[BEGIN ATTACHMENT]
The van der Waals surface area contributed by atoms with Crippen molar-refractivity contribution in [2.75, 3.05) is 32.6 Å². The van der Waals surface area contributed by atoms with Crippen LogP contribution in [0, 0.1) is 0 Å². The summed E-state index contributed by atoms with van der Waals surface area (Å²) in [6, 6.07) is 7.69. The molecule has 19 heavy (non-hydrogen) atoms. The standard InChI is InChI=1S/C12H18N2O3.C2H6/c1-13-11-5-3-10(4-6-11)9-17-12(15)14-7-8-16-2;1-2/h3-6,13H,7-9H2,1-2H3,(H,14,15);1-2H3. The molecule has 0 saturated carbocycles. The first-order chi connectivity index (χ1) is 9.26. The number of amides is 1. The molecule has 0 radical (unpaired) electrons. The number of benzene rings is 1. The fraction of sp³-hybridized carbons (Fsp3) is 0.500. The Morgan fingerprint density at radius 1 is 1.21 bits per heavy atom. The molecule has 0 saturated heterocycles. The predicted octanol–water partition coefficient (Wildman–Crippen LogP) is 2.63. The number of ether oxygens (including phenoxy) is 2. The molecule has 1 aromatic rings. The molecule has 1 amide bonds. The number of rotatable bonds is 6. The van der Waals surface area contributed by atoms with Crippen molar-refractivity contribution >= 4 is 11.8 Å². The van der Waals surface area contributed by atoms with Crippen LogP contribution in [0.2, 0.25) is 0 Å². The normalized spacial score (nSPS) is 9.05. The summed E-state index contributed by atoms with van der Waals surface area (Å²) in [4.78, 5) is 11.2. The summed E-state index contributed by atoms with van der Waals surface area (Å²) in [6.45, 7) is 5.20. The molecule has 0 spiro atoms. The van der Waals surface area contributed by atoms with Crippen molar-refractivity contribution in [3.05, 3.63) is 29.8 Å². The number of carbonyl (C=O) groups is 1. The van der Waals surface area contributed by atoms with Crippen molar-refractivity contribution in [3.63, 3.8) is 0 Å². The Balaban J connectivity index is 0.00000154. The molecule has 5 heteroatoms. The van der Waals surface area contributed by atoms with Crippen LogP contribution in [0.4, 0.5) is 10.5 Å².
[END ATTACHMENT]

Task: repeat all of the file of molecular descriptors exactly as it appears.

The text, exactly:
The van der Waals surface area contributed by atoms with Crippen molar-refractivity contribution in [2.75, 3.05) is 32.6 Å². The van der Waals surface area contributed by atoms with Crippen LogP contribution in [0, 0.1) is 0 Å². The summed E-state index contributed by atoms with van der Waals surface area (Å²) in [6, 6.07) is 7.69. The molecule has 19 heavy (non-hydrogen) atoms. The standard InChI is InChI=1S/C12H18N2O3.C2H6/c1-13-11-5-3-10(4-6-11)9-17-12(15)14-7-8-16-2;1-2/h3-6,13H,7-9H2,1-2H3,(H,14,15);1-2H3. The molecule has 0 saturated carbocycles. The first-order chi connectivity index (χ1) is 9.26. The number of amides is 1. The molecule has 0 radical (unpaired) electrons. The number of benzene rings is 1. The fraction of sp³-hybridized carbons (Fsp3) is 0.500. The Morgan fingerprint density at radius 1 is 1.21 bits per heavy atom. The molecule has 0 saturated heterocycles. The predicted octanol–water partition coefficient (Wildman–Crippen LogP) is 2.63. The number of ether oxygens (including phenoxy) is 2. The molecule has 1 aromatic rings. The molecule has 1 amide bonds. The number of rotatable bonds is 6. The van der Waals surface area contributed by atoms with Crippen molar-refractivity contribution >= 4 is 11.8 Å². The van der Waals surface area contributed by atoms with Crippen LogP contribution in [0.2, 0.25) is 0 Å². The normalized spacial score (nSPS) is 9.05. The summed E-state index contributed by atoms with van der Waals surface area (Å²) in [4.78, 5) is 11.2. The summed E-state index contributed by atoms with van der Waals surface area (Å²) in [6.45, 7) is 5.20. The molecule has 0 spiro atoms. The van der Waals surface area contributed by atoms with Crippen molar-refractivity contribution in [3.05, 3.63) is 29.8 Å². The number of carbonyl (C=O) groups is 1. The van der Waals surface area contributed by atoms with Crippen molar-refractivity contribution in [3.63, 3.8) is 0 Å². The Balaban J connectivity index is 0.00000154. The molecule has 5 heteroatoms. The van der Waals surface area contributed by atoms with Crippen LogP contribution in [0.4, 0.5) is 10.5 Å².